Saturday, March 29, 2008

The Control Of Knowledge

This monument on the island of Okinawa must be a memorial to something that didn't happen, if we're to believe Shinzo Abe of Japan. The former Prime Minister was ready to delete all references to the event that gave rise to the Suicide Cliff Monument.

Kenzaburo Oe wrote a series of essays about Okinawa and what happened when the Japanese were on the verge of losing the island to American forces as World War II came to an end. The author said that surviving Japanese soldiers told him that the military went around and encouraged civilians to kill themselves rather than face capture.

Here's a grenade, the soldiers said, go blow yourself to bits. Otherwise the Yanks will rape and torture and murder you.

Mr. Oe became the defendant in a defamation suit that was filed by a former soldier, who claimed that none of that ever happened. The plaintiff had plenty of support from those who would like to deny that Japan ever committed a single atrocity. They'd like all references to mass suicides on Okinawa and the rape of Nanking to be erased from written records. Don't let the kids learn of it, and eventually it will all go away.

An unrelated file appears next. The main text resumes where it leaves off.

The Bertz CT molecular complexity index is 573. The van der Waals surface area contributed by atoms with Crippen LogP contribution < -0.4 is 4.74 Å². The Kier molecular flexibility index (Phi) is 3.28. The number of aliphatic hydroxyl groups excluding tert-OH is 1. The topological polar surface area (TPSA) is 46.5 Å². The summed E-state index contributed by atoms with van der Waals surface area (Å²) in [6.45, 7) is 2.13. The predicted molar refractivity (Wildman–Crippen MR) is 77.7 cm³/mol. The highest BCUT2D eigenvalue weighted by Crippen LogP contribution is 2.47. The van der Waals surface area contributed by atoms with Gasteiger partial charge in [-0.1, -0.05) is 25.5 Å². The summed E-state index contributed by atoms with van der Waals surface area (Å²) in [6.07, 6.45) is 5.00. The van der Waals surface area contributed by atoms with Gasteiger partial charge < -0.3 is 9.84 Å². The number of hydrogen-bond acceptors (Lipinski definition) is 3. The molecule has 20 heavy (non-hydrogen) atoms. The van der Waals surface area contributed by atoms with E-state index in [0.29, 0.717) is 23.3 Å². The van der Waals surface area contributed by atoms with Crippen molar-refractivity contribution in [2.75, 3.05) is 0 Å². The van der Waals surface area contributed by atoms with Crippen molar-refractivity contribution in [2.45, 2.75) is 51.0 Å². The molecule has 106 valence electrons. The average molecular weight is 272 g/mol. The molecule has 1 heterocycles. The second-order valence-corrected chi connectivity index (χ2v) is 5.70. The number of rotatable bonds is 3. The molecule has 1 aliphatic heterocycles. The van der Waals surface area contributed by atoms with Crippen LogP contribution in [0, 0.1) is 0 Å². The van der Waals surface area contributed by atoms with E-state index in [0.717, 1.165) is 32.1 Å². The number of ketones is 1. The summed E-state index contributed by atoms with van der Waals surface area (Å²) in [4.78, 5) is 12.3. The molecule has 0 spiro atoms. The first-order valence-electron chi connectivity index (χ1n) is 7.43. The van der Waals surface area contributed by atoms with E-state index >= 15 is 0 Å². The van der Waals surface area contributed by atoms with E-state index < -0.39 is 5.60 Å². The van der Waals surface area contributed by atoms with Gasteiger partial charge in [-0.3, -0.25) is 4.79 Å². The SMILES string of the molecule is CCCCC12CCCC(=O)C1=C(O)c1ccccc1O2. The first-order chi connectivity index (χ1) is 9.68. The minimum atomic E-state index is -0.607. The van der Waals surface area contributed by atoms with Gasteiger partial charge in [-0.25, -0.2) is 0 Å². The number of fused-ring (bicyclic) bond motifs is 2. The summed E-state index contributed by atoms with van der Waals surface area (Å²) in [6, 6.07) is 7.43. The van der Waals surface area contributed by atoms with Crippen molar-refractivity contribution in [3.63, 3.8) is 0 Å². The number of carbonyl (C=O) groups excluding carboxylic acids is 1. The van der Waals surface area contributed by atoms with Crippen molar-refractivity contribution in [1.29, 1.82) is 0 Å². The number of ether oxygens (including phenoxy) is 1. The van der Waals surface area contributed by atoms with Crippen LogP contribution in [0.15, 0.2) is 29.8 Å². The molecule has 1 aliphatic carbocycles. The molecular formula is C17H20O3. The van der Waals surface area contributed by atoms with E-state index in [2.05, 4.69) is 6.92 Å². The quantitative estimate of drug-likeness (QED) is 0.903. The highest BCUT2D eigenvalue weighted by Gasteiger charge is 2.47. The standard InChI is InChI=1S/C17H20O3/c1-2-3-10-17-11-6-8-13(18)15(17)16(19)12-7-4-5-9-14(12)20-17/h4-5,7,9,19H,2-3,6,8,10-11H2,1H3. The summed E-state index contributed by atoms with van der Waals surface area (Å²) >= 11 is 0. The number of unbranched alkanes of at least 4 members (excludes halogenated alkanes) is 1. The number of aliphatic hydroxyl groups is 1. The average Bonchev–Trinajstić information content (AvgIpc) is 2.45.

Sorry lads, said Judge Toshimasa Fukami. He ruled that there was plenty of evidence that Japanese soldiers passed out grenades like so much candy. The only places where civilians killed themselves en masse were villages that hosted Japanese troops. People who survived the invasion of Okinawa testified that their own military urged them to take their own lives. Mr. Oe is not guilty of defaming anyone. He told the truth.

Like most nations, Japan is open to outside influence and outside information flows in. A government can't control knowledge in such a situation. The evidence always rises to the top.

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